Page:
“WIPEOUT” MEMORIES (PART 1): BEFORE THE BIG BALLS
Nestled on my iPhone, right between Foursquare and Instagram is a little app I downloaded called “Timehop,” which basically looks at all of your past social media postings to remind you what you were doing on this date over the past few years. Well, Timehop showed me some pictures of what I was up to this week back in 2011. It made me smile, a tad nostalgic and I wanted to share the story with you… serial style (over the next few days).
Don’t worry, it’s not an overly mushy experience. In fact it’s quite funny and you get to read about me getting smashed in the face repeatedly, plunged into freezing water and flung head over heels into a giant mud puddle. Interested?
You see, I was a contestant on the gameshow “Wipeout.”
Yes, that Wipeout.
For those of you not in the know about Wipeout, it’s a gameshow on ABC where 24 contestants compete through a series of challenging obstacle courses for a chance to win $50,000.
For those of you in the know about Wipeout, it’s really just a 1-hour smorgasbord of hilarious pain as two dozen poor souls get the ever-lovin’ snot knocked out of ’em… all for your viewing pleasure.
With that in mind, why would any idiot willingly subject themselves to bumps, bruises and repeated public humiliation (on a national level, mind you) for a mere 4% chance of winning some cash?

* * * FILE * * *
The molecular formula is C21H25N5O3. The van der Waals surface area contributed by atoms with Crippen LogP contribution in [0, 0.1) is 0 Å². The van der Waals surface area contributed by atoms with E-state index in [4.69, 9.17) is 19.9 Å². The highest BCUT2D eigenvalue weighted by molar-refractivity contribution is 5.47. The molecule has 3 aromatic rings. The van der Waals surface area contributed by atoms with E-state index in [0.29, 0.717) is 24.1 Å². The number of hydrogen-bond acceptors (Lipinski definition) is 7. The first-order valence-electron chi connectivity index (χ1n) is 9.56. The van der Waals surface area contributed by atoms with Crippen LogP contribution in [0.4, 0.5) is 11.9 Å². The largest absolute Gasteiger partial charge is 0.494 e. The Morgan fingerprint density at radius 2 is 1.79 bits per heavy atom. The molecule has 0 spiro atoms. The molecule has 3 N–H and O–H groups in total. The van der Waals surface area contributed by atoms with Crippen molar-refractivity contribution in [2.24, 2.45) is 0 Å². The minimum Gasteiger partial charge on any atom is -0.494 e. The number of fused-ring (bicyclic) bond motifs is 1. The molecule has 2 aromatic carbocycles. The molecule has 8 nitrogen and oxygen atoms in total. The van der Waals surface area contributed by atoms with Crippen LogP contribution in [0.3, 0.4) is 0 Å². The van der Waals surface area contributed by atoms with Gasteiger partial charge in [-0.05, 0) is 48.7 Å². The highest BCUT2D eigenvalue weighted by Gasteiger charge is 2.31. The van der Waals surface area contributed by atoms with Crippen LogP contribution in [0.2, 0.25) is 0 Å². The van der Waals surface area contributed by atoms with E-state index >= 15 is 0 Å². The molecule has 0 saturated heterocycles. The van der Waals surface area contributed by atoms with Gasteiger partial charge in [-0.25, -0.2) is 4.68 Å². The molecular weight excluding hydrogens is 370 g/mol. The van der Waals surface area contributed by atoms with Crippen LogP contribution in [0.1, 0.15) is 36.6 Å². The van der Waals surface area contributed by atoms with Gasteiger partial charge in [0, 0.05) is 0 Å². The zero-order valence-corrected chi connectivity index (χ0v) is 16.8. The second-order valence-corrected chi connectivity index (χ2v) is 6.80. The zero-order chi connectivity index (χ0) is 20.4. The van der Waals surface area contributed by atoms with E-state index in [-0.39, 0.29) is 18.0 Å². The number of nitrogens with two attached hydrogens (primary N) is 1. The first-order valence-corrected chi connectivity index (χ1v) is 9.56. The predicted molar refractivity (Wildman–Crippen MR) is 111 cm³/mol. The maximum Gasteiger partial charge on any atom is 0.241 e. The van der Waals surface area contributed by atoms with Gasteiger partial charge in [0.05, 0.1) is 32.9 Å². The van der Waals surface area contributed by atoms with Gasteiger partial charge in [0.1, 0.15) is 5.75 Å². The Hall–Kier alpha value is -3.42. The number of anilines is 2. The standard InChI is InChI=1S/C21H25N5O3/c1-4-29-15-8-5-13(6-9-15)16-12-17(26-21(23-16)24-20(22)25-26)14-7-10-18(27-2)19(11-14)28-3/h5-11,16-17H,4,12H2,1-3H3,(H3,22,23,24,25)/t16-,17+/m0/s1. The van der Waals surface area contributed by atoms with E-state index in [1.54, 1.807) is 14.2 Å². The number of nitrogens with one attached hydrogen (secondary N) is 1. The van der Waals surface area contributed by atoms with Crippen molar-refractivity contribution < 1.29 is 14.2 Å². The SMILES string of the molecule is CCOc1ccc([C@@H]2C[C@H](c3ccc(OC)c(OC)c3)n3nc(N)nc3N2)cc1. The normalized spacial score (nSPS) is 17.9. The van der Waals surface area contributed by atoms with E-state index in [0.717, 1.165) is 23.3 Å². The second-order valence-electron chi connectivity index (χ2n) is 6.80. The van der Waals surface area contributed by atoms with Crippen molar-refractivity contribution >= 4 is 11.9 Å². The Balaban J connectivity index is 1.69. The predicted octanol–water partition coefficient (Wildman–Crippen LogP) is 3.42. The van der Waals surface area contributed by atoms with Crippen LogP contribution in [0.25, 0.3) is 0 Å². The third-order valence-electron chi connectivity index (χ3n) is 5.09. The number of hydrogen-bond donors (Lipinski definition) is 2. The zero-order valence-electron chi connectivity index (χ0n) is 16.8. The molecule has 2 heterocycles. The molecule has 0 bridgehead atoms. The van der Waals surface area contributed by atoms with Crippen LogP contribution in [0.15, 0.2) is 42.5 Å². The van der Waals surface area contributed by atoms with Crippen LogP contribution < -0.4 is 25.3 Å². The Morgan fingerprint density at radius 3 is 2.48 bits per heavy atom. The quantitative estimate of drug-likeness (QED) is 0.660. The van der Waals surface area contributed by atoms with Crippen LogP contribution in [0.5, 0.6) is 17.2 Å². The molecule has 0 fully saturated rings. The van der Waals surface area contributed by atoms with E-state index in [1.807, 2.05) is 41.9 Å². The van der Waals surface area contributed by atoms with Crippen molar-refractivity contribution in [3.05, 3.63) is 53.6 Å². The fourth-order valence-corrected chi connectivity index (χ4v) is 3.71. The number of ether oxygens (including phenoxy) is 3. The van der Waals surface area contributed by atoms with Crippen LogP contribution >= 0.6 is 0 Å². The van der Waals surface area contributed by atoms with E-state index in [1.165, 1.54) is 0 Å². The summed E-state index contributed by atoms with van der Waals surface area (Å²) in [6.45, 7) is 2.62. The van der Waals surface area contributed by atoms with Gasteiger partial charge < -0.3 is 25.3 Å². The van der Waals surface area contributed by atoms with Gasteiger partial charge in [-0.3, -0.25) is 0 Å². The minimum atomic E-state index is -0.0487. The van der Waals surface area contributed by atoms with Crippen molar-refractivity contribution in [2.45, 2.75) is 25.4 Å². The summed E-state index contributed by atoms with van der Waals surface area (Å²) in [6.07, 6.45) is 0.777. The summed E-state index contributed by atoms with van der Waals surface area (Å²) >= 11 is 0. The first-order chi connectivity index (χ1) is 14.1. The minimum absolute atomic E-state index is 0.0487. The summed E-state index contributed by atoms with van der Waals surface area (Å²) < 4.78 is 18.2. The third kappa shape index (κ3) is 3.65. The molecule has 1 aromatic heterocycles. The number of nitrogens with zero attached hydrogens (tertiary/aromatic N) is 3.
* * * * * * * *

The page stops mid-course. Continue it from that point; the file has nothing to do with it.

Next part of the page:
Those of you who know me don’t need to ponder for long as to why I’d happily volunteer for this exercise in televised brutality.
It sounded like a helluva lot of fun.
So shortly after running the Chicago Marathon in 2009, I decided to I wanted to take a crack at the “Big Balls.”
Many people have asked how I got on the show… well, it only took about a year and a half.
Thanks to Google, I was able to locate the production/casting company (Mystic Art Pictures) for the show and thankfully they were located in Burbank (same town I was living in at the time). I filled out the online application and not too long later I received a call asking me to come in for an audition. The audition consisted of me filling out an even lengthier application, followed by a 5-minute on-camera interview asking about myself, why I wanted to be on the gameshow and what I’d do if I won the $50,000. I told ’em I’d use the money to fund a dream trip where I’d go scuba diving with great white sharks (seriously, I want to do this). I figured if I showed ’em I was truly crazy they’d have to let me on the show, right?